“Direct-to-consumer bike companies are popping up left and right,” said Alex Stegmann, of Evelo. “We’re eliminating that brick and mortar margin.”
E-bike shops have been around in the Seattle area for years, sold by pioneers like Electric and Folding Bikes Northwest and Seattle Electric Bike. Now shops selling e-bikes can be found in all corners of the city.
In the last three years, motors and batteries have improved considerably. Hard-core cyclists may have a prejudice against e-bikes, but that attitude is changing, Seattle Bike Blog’s Fucoloro said.
“Almost nobody has a problem with them," he said. "Some purists might say that if it has a motor on it, it’s not a bicycle — it’s a motorbike.”
As the e-bike movement goes more mainstream, states are adopting laws on how to classify them, and which bikes should be allowed on shared paths.
Washington state’s new law, signed by Gov. Jay Inslee in March, places e-bikes into three categories:
- Class 1 bikes offer pedal-assistance up to a top speed of 20 mph.
- Class 2 bikes have a throttle along with pedal-assistance and top out at 20 mph.
- Class 3 bikes top out at 28 mph before assistance cuts out.
Class 1 and Class 2 bikes are allowed on shared-use paths and bike lanes; Class 3 bikes are legal on streets only and riders must be older than 16.
“20 mph is the number we’ve decided is a safe speed,” Fucoloro said. “That makes sense as a line to draw. That helps e-bikes to remain bicycles.”
How e-bikes are transforming the market
The brave new world of e-bikes is already changing retail at some of Seattle’s biggest bike shops.
“E-bikes already are a substantial part of our market,” said Marty Pluth, general manager of Gregg’s Cycles, one of the Seattle area’s biggest bike retailers. “It’s the fastest growing segment of our business.”
Gregg’s has been selling e-bikes for 10 years, but over the last three years, Pluth has seen the market change substantially.
“Over time, the product has developed and matured,” he said with sales doubling each of the last three years.
Another shop embracing e-bikes is G&O Family Cyclery in Greenwood, which has found a niche selling family-friendly cargo e-bikes suitable for carrying the kids and making grocery runs. G&O also has top-line German-made commuter-style e-bikes from Riese & Muller in the $5,000 range.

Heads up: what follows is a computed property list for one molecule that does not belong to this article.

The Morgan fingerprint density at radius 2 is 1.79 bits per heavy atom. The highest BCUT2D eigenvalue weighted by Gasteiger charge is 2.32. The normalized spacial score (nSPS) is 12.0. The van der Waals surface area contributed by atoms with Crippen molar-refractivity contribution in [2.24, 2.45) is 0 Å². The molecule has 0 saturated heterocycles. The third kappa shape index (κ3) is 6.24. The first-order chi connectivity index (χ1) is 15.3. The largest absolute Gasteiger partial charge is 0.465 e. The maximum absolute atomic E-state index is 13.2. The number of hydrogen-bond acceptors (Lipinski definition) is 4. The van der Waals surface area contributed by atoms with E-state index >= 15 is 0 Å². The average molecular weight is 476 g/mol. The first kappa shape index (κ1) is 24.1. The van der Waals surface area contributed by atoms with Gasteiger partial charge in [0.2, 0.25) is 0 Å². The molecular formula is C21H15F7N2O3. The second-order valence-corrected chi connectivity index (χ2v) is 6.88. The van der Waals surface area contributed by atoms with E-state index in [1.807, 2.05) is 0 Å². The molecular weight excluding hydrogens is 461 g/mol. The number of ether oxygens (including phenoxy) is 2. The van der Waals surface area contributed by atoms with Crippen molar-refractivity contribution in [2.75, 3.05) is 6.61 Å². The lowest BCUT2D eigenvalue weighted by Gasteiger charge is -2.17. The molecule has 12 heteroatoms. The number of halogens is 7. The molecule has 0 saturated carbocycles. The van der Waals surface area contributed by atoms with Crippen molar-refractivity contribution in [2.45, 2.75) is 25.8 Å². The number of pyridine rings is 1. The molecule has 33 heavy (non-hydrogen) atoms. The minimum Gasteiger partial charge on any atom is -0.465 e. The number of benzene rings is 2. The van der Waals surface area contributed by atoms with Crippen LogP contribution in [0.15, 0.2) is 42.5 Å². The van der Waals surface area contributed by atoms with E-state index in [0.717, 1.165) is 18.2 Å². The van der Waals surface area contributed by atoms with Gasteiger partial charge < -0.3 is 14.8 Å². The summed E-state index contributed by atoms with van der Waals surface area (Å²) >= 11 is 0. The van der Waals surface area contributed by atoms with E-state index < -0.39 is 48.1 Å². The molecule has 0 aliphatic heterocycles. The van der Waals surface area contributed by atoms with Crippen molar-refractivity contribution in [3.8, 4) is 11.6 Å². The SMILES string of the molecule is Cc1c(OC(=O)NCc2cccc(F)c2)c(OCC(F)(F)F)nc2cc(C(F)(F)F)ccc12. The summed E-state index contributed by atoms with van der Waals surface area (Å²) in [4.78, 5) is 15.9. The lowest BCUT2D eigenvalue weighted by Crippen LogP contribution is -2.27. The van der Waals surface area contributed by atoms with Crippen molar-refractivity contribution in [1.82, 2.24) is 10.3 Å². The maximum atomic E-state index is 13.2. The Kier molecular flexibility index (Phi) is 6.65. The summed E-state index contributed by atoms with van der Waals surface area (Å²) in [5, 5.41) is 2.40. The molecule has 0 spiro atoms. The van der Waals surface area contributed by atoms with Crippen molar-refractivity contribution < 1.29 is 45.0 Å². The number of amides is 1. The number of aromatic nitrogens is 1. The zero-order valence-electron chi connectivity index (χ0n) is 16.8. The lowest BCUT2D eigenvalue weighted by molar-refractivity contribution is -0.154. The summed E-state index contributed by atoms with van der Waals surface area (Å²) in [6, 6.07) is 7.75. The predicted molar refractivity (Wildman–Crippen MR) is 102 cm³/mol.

“A lot of the folks who would be a two-car family are getting a cargo bike instead of another car,” said Tyler Gillies, co-owner of the shop.
Cargo bikes for businesses and institutions is another growth area for e-bikes.
The University of Washington has started doing campus mail deliveries using e-bikes instead of vehicles. And Fucoloro said many Seattle deliveries could easily be accomplished by e-bike, helping relieve traffic congestion. Cargo e-bikes come in many configurations, with spaces in the front or back to carry loads, and typically fall in the Class 1 or 2 categories.
“The potential is there for big cargo bikes in downtown,” he said.
Many food delivery services already use e-bikes. And police in several Puget Sound area communities, including Normandy Park, Bothell and Federal Way, are incorporating them in their patrols.
We’re just beginning to scratch the surface of discovering all e-bikes can do, Fucoloro said.
“I think they can have really wide appeal as the manufacturers refine how they look and operate,” he said.
If you want to try an e-bike yourself, Fucoloro suggests hopping onto one of the new LimeBike assist models in Seattle’s bike share program.
“LimeBike really nailed the design,” Fucoloro said. “They’re cheap to try out and extremely simple to use.”
A previous version of this article incorrectly stated a license is required to operate a Class 3 bike. We regret the error.